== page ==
I don’t want to speak exclusively of the Italian language. Let’s go back to the motivations: if I were born in America in the 1980s, today I am 25 years-old, play basketball and love football. For what reason should I be interested in a country where young people like me emigrate because they are not motivated? Then we move on to Columbus Day and we see Campania in the parade and the following year we see the Veneto region. The commercial and diplomatic representatives from Italy propose a different region every week. In the last century, no one seemed to ever ask where Bialetti espresso pots or Vespa scooters were manufactured. Is Italy, as a Country, present?
I believe that history will determine whether those who receive these “regional” messages perceive them as referring to Italy as a whole or simply as elements of distraction. After all, the regions have always sponsored this or that Italian American organization. Italy gave the world the Renaissance, a cultural phenomenon so unique and grand that it seems to have obscured much of what followed it.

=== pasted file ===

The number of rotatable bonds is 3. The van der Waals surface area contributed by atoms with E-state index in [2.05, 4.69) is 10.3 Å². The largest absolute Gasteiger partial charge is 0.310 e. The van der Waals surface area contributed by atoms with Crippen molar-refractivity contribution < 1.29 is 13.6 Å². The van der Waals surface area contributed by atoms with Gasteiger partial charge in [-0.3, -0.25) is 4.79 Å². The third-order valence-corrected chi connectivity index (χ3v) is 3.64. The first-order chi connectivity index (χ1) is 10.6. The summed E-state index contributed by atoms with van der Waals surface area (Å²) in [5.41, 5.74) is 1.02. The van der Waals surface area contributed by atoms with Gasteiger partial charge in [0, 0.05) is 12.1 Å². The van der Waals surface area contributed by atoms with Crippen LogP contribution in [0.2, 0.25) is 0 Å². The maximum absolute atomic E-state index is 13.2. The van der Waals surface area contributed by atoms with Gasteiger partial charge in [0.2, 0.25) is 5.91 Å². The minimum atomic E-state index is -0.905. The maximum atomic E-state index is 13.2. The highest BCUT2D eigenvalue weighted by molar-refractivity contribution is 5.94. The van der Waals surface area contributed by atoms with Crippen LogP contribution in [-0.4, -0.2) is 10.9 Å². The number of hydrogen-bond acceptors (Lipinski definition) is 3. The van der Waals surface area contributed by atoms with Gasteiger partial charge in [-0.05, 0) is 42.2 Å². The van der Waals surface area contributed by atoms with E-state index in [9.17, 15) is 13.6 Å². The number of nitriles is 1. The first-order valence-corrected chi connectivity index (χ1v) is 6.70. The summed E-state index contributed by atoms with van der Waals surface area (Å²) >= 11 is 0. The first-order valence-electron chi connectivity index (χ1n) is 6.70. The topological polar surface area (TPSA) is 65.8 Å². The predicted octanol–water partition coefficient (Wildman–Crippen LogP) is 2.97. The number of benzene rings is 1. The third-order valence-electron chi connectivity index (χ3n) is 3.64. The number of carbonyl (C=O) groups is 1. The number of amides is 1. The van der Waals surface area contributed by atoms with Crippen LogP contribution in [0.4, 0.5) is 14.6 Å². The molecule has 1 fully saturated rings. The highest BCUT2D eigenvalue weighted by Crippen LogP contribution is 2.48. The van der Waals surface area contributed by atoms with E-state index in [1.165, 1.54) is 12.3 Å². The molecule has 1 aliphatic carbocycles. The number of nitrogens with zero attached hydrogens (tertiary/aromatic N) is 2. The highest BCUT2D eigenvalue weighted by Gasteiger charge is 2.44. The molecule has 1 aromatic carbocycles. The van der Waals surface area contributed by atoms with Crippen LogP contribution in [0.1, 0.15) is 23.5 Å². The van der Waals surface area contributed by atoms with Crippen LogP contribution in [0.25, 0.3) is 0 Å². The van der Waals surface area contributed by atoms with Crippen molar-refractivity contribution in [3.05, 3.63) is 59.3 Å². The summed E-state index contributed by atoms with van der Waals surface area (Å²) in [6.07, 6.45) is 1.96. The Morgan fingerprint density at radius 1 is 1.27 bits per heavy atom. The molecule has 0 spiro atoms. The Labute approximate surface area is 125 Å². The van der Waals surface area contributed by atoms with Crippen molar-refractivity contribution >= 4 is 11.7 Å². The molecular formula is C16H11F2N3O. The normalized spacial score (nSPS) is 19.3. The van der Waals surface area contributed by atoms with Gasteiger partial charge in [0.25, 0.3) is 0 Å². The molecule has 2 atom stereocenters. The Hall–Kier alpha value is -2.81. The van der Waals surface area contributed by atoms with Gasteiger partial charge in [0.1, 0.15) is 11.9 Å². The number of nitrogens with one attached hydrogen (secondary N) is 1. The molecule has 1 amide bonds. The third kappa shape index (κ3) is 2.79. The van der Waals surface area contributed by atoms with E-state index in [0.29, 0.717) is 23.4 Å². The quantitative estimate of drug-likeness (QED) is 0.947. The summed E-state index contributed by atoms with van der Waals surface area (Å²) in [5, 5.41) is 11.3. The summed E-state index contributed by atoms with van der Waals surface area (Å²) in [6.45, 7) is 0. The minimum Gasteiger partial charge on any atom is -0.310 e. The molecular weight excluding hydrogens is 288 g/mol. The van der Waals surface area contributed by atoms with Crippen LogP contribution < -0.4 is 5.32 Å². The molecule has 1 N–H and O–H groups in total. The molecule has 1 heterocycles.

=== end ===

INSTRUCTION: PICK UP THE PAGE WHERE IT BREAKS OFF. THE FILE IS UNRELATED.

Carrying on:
Yes, but Italy continues to promote wines such as Montepulciano d’Abruzzo or Falanghina from Avellino and in the meantime the entire world knows that Beaujolais comes from France but they have no idea where Abruzzo or Avellino are located.